Death in Harlem – Before cameras became widely accessible, photographers such as James VanDerZee provided the very few images that were made of a person -- in life and death.
Death in Harlem – VanDerZee (1886-1983) became known for striking studio portraits and unique retouching techniques.
Death in Harlem – He documented life during and beyond the famed Harlem Renaissance of the 1920s. This is a funeral procession in 1925.
Death in Harlem – Sometimes VanDerZee photographed people both in life and in death and made a montage, as was the case with his daughter, Rachel, who died at 15.
Death in Harlem – VanDerZee took great care with his postmortem photography. He even chose the objects that were placed around his subjects.
Death in Harlem – People often sent VanDerZee's portraits to relatives they'd left behind in other states when they migrated to New York.
Death in Harlem – The photographs of funerals, such as this one for a Boy Scout in 1941, became an ode to past lives.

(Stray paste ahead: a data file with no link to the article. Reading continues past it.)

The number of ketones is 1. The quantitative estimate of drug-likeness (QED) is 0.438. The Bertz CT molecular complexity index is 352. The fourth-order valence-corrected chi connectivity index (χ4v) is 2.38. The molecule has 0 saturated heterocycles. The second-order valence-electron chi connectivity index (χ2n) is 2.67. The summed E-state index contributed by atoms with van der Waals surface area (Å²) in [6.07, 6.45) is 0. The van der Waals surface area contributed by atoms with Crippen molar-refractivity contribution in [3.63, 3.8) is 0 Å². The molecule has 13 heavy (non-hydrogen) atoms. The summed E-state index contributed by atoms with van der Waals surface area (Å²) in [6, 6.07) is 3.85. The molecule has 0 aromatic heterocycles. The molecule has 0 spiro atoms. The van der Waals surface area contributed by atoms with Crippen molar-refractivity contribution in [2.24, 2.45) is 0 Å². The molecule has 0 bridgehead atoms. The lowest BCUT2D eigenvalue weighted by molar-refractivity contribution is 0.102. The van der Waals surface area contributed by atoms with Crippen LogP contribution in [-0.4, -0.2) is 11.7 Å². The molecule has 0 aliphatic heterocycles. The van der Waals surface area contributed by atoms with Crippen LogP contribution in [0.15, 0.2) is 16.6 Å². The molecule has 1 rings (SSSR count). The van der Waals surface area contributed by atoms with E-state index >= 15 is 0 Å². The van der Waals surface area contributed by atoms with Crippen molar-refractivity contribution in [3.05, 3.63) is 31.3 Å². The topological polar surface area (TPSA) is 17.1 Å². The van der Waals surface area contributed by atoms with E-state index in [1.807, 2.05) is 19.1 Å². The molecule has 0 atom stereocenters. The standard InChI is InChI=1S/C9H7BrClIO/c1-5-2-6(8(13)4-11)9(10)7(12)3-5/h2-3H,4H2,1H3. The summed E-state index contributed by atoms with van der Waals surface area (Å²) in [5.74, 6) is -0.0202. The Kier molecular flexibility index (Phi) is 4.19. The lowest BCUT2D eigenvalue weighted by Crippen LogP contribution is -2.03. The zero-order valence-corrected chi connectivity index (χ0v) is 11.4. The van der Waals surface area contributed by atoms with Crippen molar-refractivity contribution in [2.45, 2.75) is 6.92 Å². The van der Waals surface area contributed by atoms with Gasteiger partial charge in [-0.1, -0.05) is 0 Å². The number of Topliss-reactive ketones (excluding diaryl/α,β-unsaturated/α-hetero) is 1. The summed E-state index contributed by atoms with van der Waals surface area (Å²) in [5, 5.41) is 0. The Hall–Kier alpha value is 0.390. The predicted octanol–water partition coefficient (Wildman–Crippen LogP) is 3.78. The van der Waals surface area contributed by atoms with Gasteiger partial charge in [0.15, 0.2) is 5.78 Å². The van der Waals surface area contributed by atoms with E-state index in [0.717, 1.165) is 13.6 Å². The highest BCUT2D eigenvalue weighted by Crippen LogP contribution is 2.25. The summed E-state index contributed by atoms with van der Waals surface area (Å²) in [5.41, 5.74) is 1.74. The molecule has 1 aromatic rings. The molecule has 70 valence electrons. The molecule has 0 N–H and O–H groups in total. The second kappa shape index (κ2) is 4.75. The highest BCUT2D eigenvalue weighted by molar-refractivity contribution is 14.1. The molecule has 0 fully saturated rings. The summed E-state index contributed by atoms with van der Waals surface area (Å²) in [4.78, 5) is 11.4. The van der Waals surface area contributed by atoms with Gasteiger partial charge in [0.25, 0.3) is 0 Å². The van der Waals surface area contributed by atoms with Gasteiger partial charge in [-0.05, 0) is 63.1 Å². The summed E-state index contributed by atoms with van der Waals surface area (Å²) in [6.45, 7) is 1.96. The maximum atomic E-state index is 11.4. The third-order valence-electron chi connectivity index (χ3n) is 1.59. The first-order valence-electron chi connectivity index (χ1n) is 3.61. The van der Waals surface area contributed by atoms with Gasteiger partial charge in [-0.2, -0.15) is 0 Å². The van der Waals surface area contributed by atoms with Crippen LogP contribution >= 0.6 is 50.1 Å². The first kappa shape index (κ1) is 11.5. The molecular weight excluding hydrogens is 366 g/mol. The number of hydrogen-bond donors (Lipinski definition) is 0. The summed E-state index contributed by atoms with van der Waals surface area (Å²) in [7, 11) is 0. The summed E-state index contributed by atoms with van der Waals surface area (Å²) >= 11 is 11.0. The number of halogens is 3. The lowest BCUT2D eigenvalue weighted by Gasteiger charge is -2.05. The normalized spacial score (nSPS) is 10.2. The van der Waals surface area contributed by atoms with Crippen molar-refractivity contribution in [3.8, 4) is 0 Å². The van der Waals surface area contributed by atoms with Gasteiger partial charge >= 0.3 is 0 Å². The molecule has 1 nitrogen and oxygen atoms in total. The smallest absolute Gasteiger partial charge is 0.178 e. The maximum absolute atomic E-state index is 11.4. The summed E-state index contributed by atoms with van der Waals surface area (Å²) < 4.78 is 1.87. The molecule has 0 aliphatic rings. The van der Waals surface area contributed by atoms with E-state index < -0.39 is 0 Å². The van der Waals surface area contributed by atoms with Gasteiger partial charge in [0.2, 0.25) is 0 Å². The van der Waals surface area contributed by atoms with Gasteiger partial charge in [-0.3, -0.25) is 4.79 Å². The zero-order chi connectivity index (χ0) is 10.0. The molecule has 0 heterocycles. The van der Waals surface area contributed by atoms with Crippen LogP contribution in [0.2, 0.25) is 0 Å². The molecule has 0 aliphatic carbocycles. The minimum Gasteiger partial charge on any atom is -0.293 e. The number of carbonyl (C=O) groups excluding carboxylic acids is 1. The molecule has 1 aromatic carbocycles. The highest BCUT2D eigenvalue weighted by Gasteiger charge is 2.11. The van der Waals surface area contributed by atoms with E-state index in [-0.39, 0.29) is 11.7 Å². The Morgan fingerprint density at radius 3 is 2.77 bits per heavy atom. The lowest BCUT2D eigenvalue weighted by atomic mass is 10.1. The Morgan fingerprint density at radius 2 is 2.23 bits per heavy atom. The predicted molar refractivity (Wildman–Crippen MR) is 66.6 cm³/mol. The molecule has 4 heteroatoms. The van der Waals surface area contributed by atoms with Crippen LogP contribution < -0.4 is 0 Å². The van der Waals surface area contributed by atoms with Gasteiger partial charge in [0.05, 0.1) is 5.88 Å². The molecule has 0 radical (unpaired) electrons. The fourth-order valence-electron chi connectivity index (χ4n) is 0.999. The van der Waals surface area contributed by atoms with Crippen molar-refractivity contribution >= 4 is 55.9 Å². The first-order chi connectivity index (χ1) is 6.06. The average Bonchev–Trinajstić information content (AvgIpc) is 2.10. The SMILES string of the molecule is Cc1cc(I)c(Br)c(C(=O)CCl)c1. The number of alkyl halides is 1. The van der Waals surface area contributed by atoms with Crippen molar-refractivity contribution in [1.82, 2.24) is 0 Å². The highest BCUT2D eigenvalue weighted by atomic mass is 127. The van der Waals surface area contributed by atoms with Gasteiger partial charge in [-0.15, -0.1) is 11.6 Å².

Death in Harlem – Funeral portraits of children were often the only photographs their parents had to remember them by.
Death in Harlem – VanDerZee's photographs serve as visual documentation of African-American lives and became an important part of the historical record.
Death in Harlem – VanDerZee's funeral images from the 1920s to the 1960s were later assembled into a book, "The Harlem Book of the Dead."
Death in Harlem – Americans were once much more open about death. Then it became a taboo subject. But now, death is once again entering the conversation.
Death in Harlem – VanDerZee's haunting images prompt viewers to contemplate a difficult subject.